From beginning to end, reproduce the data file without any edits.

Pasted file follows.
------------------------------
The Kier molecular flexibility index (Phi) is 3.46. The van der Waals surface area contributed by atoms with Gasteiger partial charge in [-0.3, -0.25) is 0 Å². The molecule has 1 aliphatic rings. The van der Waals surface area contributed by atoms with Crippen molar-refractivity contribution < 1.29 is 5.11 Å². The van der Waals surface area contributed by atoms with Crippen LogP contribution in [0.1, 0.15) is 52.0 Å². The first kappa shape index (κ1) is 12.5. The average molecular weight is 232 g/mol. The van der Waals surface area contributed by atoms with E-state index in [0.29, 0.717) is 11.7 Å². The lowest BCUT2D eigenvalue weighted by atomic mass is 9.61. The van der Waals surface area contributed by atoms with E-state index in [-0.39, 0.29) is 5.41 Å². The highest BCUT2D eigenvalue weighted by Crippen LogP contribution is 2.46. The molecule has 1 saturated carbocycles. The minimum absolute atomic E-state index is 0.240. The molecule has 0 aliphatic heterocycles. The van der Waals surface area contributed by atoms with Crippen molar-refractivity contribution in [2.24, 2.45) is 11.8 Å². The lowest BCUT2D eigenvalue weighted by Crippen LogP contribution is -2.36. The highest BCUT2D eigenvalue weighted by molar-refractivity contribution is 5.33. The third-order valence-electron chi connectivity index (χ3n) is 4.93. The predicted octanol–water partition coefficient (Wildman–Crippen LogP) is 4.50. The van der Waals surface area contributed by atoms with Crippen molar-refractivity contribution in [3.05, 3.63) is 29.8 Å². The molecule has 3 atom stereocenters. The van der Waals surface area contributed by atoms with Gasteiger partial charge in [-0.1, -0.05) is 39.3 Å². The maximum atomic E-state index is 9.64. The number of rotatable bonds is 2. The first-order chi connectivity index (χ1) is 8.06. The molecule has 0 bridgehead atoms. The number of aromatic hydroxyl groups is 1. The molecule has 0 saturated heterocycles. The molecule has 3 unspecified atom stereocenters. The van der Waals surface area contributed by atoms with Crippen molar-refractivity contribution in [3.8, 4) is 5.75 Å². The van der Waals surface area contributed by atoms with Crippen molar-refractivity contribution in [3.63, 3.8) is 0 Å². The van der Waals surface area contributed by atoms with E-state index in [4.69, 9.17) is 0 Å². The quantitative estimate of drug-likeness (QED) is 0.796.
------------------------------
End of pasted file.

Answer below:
The Kier molecular flexibility index (Phi) is 3.46. The van der Waals surface area contributed by atoms with Gasteiger partial charge in [-0.3, -0.25) is 0 Å². The molecule has 1 aliphatic rings. The van der Waals surface area contributed by atoms with Crippen molar-refractivity contribution < 1.29 is 5.11 Å². The van der Waals surface area contributed by atoms with Crippen LogP contribution in [0.1, 0.15) is 52.0 Å². The first kappa shape index (κ1) is 12.5. The average molecular weight is 232 g/mol. The van der Waals surface area contributed by atoms with E-state index in [0.29, 0.717) is 11.7 Å². The lowest BCUT2D eigenvalue weighted by atomic mass is 9.61. The van der Waals surface area contributed by atoms with E-state index in [-0.39, 0.29) is 5.41 Å². The highest BCUT2D eigenvalue weighted by Crippen LogP contribution is 2.46. The molecule has 1 saturated carbocycles. The minimum absolute atomic E-state index is 0.240. The molecule has 0 aliphatic heterocycles. The van der Waals surface area contributed by atoms with Crippen molar-refractivity contribution in [2.24, 2.45) is 11.8 Å². The lowest BCUT2D eigenvalue weighted by Crippen LogP contribution is -2.36. The highest BCUT2D eigenvalue weighted by molar-refractivity contribution is 5.33. The third-order valence-electron chi connectivity index (χ3n) is 4.93. The predicted octanol–water partition coefficient (Wildman–Crippen LogP) is 4.50. The van der Waals surface area contributed by atoms with Crippen molar-refractivity contribution in [3.05, 3.63) is 29.8 Å². The molecule has 3 atom stereocenters. The van der Waals surface area contributed by atoms with Gasteiger partial charge in [-0.1, -0.05) is 39.3 Å². The maximum atomic E-state index is 9.64. The number of rotatable bonds is 2. The first-order chi connectivity index (χ1) is 8.06. The molecule has 0 bridgehead atoms. The number of aromatic hydroxyl groups is 1. The molecule has 0 saturated heterocycles. The molecule has 3 unspecified atom stereocenters. The van der Waals surface area contributed by atoms with Crippen molar-refractivity contribution in [3.8, 4) is 5.75 Å². The van der Waals surface area contributed by atoms with Crippen molar-refractivity contribution in [3.63, 3.8) is 0 Å². The van der Waals surface area contributed by atoms with E-state index in [4.69, 9.17) is 0 Å². The quantitative estimate of drug-likeness (QED) is 0.796.